May 17, 2005

Uzbekistan Riots

I've been trying to catch up on my Uzbekistan reading, but yikes, hard to just wade right into a region and figure out what's going on. A few things about the recent violence in the eastern part of the country, though,—in which, reportedly, 500 protestors have been killed by the government. First, as far as I can tell, the revolt in Andijan has only a fair amount to do with Islamic extremism, and a lot to do with the fact that Uzbeks are basically poor as dirt and fed up. President Islam Karimov—of "boil the dissidents!" fame—has badly mismanaged Uzbekistan's economy, as Robert Templer of ICG has described:
The concentration of wealth and power in an ever-smaller number of hands close to the president, combined with increasing repression and a weakening economy, is fueling widespread discontent that could turn violent. Visiting officials who lecture Karimov on his economic failures are firmly reminded that his education was in the dismal science. Indeed, during Soviet times, he worked at the Uzbek branch of Gosplan, the central planning agency, where he shuffled goods from one unproductive factory to another while skimming a cut. That's still how he sees economic management.

Last year, he effectively closed down Uzbekistan's bazaars, the wholesale markets that are the center of commerce, in an attempt, many believe, to enrich members of the government trying to control wholesale trade. He has had the government buy back, at their original price, businesses that were privatized years ago. Many businesses that are then taken over by families of politicians.
The Jamestown Foundation, meanwhile, gives an overview of recent events. The so-called "rebels," supposedly including Islamist group Hizb-ut-Tahir, seem to have fled to neighboring Kyrgystan, where the southern region of the country isn't under government control. "Thus," says Jamestown, "southern Kyrgyzstan could become the center of armed resistance to the Karimov regime." But the uprising wouldn't have such wide popular support if Karimov's regime wasn't so brutal, and economic conditions weren't so miserable. That seems to be the crucial factor. Also, Nathan Hamm notes that Uzbeks want change, yes, but they're also worried about chaos and violence—he quotes one protestor saying, "All I know is that if change in Uzbekistan is possible only through violence and blood—then I don't want that kind of change." Horrible.

I have no idea whether or not the United States is going to let Karimov continue on with his little crackdown on the "rebels." Russian President Putin is backing Karimov to the hilt, worrying about "the danger of destabilization." Meanwhile, praktike catches the State Department condemning the recent violence and urging Karimov to open up Uzbekistan's political system. But we're in something of a bind here: as this report points out, the United States has an important air base in the country, and Uzbekistan is a "crucial" ally in the war on terror. More substantively, in Robert Kaplan's much-derided new Atlantic article, he claims the U.S. worries that if we disengage from Uzbekistan, China will swoop in and gain influence—killing any hope for reform there. That sounds like a reasonable concern. Still, Karimov benefits from his relationship with the United States, and it seems we ought to have some leverage over him to push for reform, though that's always easier said than done.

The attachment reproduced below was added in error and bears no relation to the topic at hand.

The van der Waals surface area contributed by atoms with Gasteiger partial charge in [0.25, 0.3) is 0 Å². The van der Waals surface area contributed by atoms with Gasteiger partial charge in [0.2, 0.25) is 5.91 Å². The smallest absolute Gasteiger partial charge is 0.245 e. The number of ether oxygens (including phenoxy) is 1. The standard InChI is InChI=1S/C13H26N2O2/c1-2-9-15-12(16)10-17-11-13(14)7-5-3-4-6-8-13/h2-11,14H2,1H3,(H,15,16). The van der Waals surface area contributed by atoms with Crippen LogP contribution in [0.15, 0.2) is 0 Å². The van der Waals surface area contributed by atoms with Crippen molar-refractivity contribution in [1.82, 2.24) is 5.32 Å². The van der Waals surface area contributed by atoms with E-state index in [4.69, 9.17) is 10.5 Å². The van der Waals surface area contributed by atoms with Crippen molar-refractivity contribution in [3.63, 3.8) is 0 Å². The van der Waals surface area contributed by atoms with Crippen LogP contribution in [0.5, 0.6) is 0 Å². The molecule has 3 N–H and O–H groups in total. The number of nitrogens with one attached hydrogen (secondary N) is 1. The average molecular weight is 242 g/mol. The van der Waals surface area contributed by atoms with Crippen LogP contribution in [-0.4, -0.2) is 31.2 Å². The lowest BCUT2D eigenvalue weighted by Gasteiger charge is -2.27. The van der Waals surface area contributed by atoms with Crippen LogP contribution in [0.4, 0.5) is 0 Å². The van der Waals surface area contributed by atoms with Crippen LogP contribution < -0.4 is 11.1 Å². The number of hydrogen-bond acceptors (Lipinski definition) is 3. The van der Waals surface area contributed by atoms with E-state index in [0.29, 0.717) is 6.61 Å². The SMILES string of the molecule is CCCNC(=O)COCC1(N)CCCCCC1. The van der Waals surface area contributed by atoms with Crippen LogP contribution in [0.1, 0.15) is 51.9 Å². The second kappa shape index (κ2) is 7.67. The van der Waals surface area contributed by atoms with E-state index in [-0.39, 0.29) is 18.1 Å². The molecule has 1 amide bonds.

By way of suggestions, Ariel Cohen of Heritage writes that the U.S., Russia, China, and others ought to prod Karimov into negotiating with the secular, moderate opposition parties in the country—the Erk and Birlik parties—to bring about stability. Meanwhile, a year ago, Fiona Hill of Brookings argued that Karimov's method of "stabilizing" the country was only going to produce more and more social upheaval. Well, she was right about that, though she also doesn't have any easy answers for fixing the country:
Unfortunately, even sensible solutions to Uzbekistan's problems are now difficult to implement. Although the United States can exert some leverage on Uzbekistan's government, which sees the U.S. military presence and American security assistance as a source of legitimacy, pushing the government to liberalize suddenly could be disastrous. The pressure has to come off gradually to prevent an explosion that would have negative consequences for the whole of Central Asia.

The U.S. government must, however, push the Uzbek government to put the safety valves back in place and allow its population to let off some steam. Stopping torture and arbitrary detentions would be of the first order, along with re-opening key border crossings, allowing freedom of movement in the Fergana Valley, facilitating private trade, and reinvigorating the bazaars. If something is not done, and soon, there will be more physical and political explosions in Uzbekistan...
MORE: For those who really want to get into details, Dan Darling has a backgrounder on Uzbekistan, focusing on Hizb-ut-Tahrir, the militant Islamist group. Incidentally, there are reports that HuT is inciting the Koran-in-toilet riots in Afghanistan, but who knows.
-- Brad Plumer 3:43 AM || ||